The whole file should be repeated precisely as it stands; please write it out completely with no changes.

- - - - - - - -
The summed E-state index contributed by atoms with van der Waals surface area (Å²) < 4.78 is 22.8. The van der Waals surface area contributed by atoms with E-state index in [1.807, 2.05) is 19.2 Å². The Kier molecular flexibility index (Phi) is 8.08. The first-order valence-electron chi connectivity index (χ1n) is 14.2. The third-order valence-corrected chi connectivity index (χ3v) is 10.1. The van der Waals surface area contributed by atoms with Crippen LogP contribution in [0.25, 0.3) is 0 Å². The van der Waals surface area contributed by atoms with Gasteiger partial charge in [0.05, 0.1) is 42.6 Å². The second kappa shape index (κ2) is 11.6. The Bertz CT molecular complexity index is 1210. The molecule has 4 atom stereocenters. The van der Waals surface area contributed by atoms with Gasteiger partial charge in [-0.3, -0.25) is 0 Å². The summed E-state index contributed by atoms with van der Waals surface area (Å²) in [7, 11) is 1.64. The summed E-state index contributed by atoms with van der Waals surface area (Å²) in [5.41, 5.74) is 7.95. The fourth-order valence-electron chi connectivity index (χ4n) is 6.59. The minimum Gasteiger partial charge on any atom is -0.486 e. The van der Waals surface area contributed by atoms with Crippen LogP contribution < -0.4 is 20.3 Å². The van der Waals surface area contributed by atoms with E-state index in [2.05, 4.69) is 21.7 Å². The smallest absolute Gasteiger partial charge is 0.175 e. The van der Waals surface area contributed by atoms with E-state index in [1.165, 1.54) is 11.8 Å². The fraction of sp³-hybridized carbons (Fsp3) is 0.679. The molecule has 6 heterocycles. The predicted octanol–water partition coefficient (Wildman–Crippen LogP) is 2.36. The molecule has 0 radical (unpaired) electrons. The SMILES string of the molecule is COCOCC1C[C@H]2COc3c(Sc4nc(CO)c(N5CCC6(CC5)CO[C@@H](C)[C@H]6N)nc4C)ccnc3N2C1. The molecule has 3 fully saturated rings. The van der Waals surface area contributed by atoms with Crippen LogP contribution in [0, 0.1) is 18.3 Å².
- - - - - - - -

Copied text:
The summed E-state index contributed by atoms with van der Waals surface area (Å²) < 4.78 is 22.8. The van der Waals surface area contributed by atoms with E-state index in [1.807, 2.05) is 19.2 Å². The Kier molecular flexibility index (Phi) is 8.08. The first-order valence-electron chi connectivity index (χ1n) is 14.2. The third-order valence-corrected chi connectivity index (χ3v) is 10.1. The van der Waals surface area contributed by atoms with Crippen LogP contribution in [0.25, 0.3) is 0 Å². The van der Waals surface area contributed by atoms with Gasteiger partial charge in [0.05, 0.1) is 42.6 Å². The second kappa shape index (κ2) is 11.6. The Bertz CT molecular complexity index is 1210. The molecule has 4 atom stereocenters. The van der Waals surface area contributed by atoms with Gasteiger partial charge in [-0.3, -0.25) is 0 Å². The summed E-state index contributed by atoms with van der Waals surface area (Å²) in [7, 11) is 1.64. The summed E-state index contributed by atoms with van der Waals surface area (Å²) in [5.41, 5.74) is 7.95. The fourth-order valence-electron chi connectivity index (χ4n) is 6.59. The minimum Gasteiger partial charge on any atom is -0.486 e. The van der Waals surface area contributed by atoms with Crippen LogP contribution < -0.4 is 20.3 Å². The van der Waals surface area contributed by atoms with E-state index in [2.05, 4.69) is 21.7 Å². The smallest absolute Gasteiger partial charge is 0.175 e. The van der Waals surface area contributed by atoms with E-state index in [1.165, 1.54) is 11.8 Å². The fraction of sp³-hybridized carbons (Fsp3) is 0.679. The molecule has 6 heterocycles. The predicted octanol–water partition coefficient (Wildman–Crippen LogP) is 2.36. The molecule has 0 radical (unpaired) electrons. The SMILES string of the molecule is COCOCC1C[C@H]2COc3c(Sc4nc(CO)c(N5CCC6(CC5)CO[C@@H](C)[C@H]6N)nc4C)ccnc3N2C1. The molecule has 3 fully saturated rings. The van der Waals surface area contributed by atoms with Crippen LogP contribution in [0, 0.1) is 18.3 Å².